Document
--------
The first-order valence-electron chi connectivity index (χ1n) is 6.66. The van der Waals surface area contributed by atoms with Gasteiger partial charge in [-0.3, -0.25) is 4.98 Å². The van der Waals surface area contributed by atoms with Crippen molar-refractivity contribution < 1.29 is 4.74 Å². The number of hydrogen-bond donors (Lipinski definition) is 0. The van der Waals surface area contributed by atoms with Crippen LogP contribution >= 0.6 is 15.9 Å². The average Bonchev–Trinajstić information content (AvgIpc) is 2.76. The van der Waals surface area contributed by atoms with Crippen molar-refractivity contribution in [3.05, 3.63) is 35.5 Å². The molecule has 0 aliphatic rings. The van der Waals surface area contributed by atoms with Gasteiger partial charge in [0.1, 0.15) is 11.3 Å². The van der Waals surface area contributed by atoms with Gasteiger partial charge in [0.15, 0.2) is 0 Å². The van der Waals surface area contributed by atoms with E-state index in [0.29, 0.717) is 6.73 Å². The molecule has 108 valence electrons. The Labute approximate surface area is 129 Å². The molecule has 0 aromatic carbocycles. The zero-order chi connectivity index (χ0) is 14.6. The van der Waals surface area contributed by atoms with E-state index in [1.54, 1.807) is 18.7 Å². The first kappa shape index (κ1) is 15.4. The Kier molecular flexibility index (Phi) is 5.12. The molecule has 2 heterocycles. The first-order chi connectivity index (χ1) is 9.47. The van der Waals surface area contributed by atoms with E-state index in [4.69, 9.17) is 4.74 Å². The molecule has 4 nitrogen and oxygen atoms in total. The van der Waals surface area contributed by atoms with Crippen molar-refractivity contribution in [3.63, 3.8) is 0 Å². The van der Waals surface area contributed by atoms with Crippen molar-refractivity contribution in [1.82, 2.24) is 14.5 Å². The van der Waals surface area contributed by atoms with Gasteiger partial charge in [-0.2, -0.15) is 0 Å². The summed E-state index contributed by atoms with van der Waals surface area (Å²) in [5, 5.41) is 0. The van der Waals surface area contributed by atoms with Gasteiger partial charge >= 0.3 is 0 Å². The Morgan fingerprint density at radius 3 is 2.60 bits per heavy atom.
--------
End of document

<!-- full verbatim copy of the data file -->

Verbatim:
The first-order valence-electron chi connectivity index (χ1n) is 6.66. The van der Waals surface area contributed by atoms with Gasteiger partial charge in [-0.3, -0.25) is 4.98 Å². The van der Waals surface area contributed by atoms with Crippen molar-refractivity contribution < 1.29 is 4.74 Å². The number of hydrogen-bond donors (Lipinski definition) is 0. The van der Waals surface area contributed by atoms with Crippen LogP contribution >= 0.6 is 15.9 Å². The average Bonchev–Trinajstić information content (AvgIpc) is 2.76. The van der Waals surface area contributed by atoms with Crippen molar-refractivity contribution in [3.05, 3.63) is 35.5 Å². The molecule has 0 aliphatic rings. The van der Waals surface area contributed by atoms with Gasteiger partial charge in [0.1, 0.15) is 11.3 Å². The van der Waals surface area contributed by atoms with Gasteiger partial charge in [0.15, 0.2) is 0 Å². The van der Waals surface area contributed by atoms with E-state index in [0.29, 0.717) is 6.73 Å². The molecule has 108 valence electrons. The Labute approximate surface area is 129 Å². The molecule has 0 aromatic carbocycles. The zero-order chi connectivity index (χ0) is 14.6. The van der Waals surface area contributed by atoms with E-state index in [1.54, 1.807) is 18.7 Å². The first kappa shape index (κ1) is 15.4. The Kier molecular flexibility index (Phi) is 5.12. The molecule has 2 heterocycles. The first-order chi connectivity index (χ1) is 9.47. The van der Waals surface area contributed by atoms with E-state index in [4.69, 9.17) is 4.74 Å². The molecule has 4 nitrogen and oxygen atoms in total. The van der Waals surface area contributed by atoms with Crippen molar-refractivity contribution in [3.63, 3.8) is 0 Å². The van der Waals surface area contributed by atoms with Crippen molar-refractivity contribution in [1.82, 2.24) is 14.5 Å². The van der Waals surface area contributed by atoms with Gasteiger partial charge in [-0.2, -0.15) is 0 Å². The summed E-state index contributed by atoms with van der Waals surface area (Å²) in [5, 5.41) is 0. The van der Waals surface area contributed by atoms with Gasteiger partial charge >= 0.3 is 0 Å². The Morgan fingerprint density at radius 3 is 2.60 bits per heavy atom.